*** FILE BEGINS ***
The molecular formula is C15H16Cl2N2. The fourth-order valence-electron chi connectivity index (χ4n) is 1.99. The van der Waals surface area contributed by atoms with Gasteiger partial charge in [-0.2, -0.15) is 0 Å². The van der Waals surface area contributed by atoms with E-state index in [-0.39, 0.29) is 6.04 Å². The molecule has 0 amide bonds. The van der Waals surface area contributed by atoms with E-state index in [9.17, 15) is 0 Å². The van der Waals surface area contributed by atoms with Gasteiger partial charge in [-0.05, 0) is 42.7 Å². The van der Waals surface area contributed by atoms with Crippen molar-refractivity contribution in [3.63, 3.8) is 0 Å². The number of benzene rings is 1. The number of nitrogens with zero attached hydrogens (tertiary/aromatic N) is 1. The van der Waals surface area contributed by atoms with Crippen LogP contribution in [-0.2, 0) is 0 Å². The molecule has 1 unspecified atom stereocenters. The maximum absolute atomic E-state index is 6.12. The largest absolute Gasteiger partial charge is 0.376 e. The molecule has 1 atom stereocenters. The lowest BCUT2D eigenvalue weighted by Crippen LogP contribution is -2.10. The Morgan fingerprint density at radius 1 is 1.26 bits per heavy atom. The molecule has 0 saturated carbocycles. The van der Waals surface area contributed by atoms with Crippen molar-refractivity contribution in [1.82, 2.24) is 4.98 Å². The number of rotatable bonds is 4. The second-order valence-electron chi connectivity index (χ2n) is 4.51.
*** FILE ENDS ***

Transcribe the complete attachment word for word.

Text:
The molecular formula is C15H16Cl2N2. The fourth-order valence-electron chi connectivity index (χ4n) is 1.99. The van der Waals surface area contributed by atoms with Gasteiger partial charge in [-0.2, -0.15) is 0 Å². The van der Waals surface area contributed by atoms with E-state index in [-0.39, 0.29) is 6.04 Å². The molecule has 0 amide bonds. The van der Waals surface area contributed by atoms with E-state index in [9.17, 15) is 0 Å². The van der Waals surface area contributed by atoms with Gasteiger partial charge in [-0.05, 0) is 42.7 Å². The van der Waals surface area contributed by atoms with Crippen molar-refractivity contribution in [3.63, 3.8) is 0 Å². The number of benzene rings is 1. The number of nitrogens with zero attached hydrogens (tertiary/aromatic N) is 1. The van der Waals surface area contributed by atoms with Crippen LogP contribution in [-0.2, 0) is 0 Å². The molecule has 1 unspecified atom stereocenters. The maximum absolute atomic E-state index is 6.12. The largest absolute Gasteiger partial charge is 0.376 e. The molecule has 1 atom stereocenters. The lowest BCUT2D eigenvalue weighted by Crippen LogP contribution is -2.10. The Morgan fingerprint density at radius 1 is 1.26 bits per heavy atom. The molecule has 0 saturated carbocycles. The van der Waals surface area contributed by atoms with Crippen molar-refractivity contribution in [1.82, 2.24) is 4.98 Å². The number of rotatable bonds is 4. The second-order valence-electron chi connectivity index (χ2n) is 4.51.